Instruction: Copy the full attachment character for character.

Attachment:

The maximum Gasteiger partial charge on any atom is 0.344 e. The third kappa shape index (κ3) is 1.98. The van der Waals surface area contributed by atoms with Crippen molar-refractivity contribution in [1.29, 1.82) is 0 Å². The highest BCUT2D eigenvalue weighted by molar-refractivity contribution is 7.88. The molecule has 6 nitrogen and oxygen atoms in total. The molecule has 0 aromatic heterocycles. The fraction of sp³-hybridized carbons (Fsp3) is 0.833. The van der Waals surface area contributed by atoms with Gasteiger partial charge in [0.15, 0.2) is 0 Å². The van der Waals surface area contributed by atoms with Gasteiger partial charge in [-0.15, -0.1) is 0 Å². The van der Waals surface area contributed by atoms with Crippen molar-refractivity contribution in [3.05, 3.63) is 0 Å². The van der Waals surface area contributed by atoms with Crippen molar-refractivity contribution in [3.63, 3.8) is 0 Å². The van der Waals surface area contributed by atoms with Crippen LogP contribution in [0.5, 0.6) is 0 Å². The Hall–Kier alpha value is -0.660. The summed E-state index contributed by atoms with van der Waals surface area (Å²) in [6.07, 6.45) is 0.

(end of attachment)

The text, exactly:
The maximum Gasteiger partial charge on any atom is 0.344 e. The third kappa shape index (κ3) is 1.98. The van der Waals surface area contributed by atoms with Crippen molar-refractivity contribution in [1.29, 1.82) is 0 Å². The highest BCUT2D eigenvalue weighted by molar-refractivity contribution is 7.88. The molecule has 6 nitrogen and oxygen atoms in total. The molecule has 0 aromatic heterocycles. The fraction of sp³-hybridized carbons (Fsp3) is 0.833. The van der Waals surface area contributed by atoms with Gasteiger partial charge in [0.15, 0.2) is 0 Å². The van der Waals surface area contributed by atoms with Gasteiger partial charge in [-0.15, -0.1) is 0 Å². The van der Waals surface area contributed by atoms with Crippen molar-refractivity contribution in [3.05, 3.63) is 0 Å². The van der Waals surface area contributed by atoms with Crippen molar-refractivity contribution in [3.63, 3.8) is 0 Å². The van der Waals surface area contributed by atoms with Crippen LogP contribution in [0.5, 0.6) is 0 Å². The Hall–Kier alpha value is -0.660. The summed E-state index contributed by atoms with van der Waals surface area (Å²) in [6.07, 6.45) is 0.